If you had the firepower you could try different lights on dimmers, but I'm going to assume that your student budget won't allow it. Unless you shoot it at night, where perhaps you could do it with smaller and less expensive lamps.

How about wardrobe ??



jb


Hi John, thanks for the reply.

I suggested shooting in the dark as i think we would get some nice results. i just need to convince the guy directing it to hire a generator, i think he would rather it be done in post. We haven't really discussed wardrobe in detail but it could be a simple way of showing their different colors.
  • 0

#4 Ira Ratner

Ira Ratner
  • Basic Members
  • PipPipPipPip
  • 558 posts
  • Other
  • Coral Springs, Florida

Posted 26 October 2008 - 09:24 AM

Hey, let's put our thinking caps on for this one, okay?

First, one would think that wardrobe will play a big part in this. It's going to look stupid to have a guy in a red and white striped search turn blue. Or a guy in blue shirt turn green. So right from the get-go, I would think you want them all wearing white, albeit maybe in different brightnesses. I'm also assuming we're looking at medium close-ups, where pants aren't an issue.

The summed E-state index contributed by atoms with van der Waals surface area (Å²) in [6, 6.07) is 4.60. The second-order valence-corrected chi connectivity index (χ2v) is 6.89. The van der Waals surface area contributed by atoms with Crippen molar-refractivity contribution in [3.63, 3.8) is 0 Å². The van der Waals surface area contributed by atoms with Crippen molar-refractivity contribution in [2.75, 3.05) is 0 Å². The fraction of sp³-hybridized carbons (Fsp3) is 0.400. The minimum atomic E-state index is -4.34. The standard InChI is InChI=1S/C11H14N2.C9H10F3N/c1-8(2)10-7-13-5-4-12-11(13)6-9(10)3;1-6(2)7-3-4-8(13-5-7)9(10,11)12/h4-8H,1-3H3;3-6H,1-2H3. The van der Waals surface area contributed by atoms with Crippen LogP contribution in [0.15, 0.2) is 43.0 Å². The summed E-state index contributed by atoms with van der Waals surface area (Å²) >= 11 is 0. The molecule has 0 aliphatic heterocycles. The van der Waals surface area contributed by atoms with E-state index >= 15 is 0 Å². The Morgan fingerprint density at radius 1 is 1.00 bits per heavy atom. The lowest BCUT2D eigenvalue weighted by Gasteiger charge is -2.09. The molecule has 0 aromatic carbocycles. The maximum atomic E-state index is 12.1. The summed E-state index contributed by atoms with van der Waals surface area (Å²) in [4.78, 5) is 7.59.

However, it doesn't matter WHAT they wear with this scenario:

If you can rig an adequate blacklight spot, you can buy fluorescent/Dayglo-type paints which I believe can be found in transparent form. In other words, the person would look normal under regular light, and would only color up when he comes into the blacklight beam.

Look around at the site I linked below, and give them a call to ask for help on what you're trying to accomplish. A small bottle of their normal stuff (lots of color choices) is only $4.95, which would appear to be enough for face, neck and arms. I don't think you would necessarily want the hair to glow ANYWAY for best effect, nor other aspects of the scene--you just want their skin tones colorized, so this may be the way to go.

I just don't know if they'll have the PERFECT combinational paint of transparency and non-toxicity for use on a person. Finding the right light may pose a challenge, but first things first. These guys will know about that too: